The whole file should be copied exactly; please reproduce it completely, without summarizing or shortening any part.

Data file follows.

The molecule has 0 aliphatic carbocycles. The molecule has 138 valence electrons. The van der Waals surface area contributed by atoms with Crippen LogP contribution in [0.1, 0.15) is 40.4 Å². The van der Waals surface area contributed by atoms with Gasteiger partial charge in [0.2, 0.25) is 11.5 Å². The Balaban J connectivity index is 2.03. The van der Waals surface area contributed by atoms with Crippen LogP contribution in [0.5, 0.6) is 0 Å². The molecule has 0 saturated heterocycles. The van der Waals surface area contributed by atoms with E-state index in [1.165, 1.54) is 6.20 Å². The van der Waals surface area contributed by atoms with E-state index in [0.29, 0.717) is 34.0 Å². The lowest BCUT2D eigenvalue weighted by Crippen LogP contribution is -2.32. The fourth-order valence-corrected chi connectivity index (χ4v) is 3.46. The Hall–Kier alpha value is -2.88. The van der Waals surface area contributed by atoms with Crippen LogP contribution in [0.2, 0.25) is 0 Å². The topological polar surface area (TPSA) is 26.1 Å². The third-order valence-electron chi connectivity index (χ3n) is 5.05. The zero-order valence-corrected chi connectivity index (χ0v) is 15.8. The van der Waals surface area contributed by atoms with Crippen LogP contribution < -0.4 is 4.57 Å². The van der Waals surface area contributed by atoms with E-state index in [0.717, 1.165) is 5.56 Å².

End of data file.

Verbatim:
The molecule has 0 aliphatic carbocycles. The molecule has 138 valence electrons. The van der Waals surface area contributed by atoms with Crippen LogP contribution in [0.1, 0.15) is 40.4 Å². The van der Waals surface area contributed by atoms with Gasteiger partial charge in [0.2, 0.25) is 11.5 Å². The Balaban J connectivity index is 2.03. The van der Waals surface area contributed by atoms with Crippen LogP contribution in [0.5, 0.6) is 0 Å². The molecule has 0 saturated heterocycles. The van der Waals surface area contributed by atoms with E-state index in [1.165, 1.54) is 6.20 Å². The van der Waals surface area contributed by atoms with E-state index in [0.29, 0.717) is 34.0 Å². The lowest BCUT2D eigenvalue weighted by Crippen LogP contribution is -2.32. The fourth-order valence-corrected chi connectivity index (χ4v) is 3.46. The Hall–Kier alpha value is -2.88. The van der Waals surface area contributed by atoms with Crippen LogP contribution in [0.2, 0.25) is 0 Å². The topological polar surface area (TPSA) is 26.1 Å². The third-order valence-electron chi connectivity index (χ3n) is 5.05. The zero-order valence-corrected chi connectivity index (χ0v) is 15.8. The van der Waals surface area contributed by atoms with Crippen LogP contribution < -0.4 is 4.57 Å². The van der Waals surface area contributed by atoms with E-state index in [0.717, 1.165) is 5.56 Å².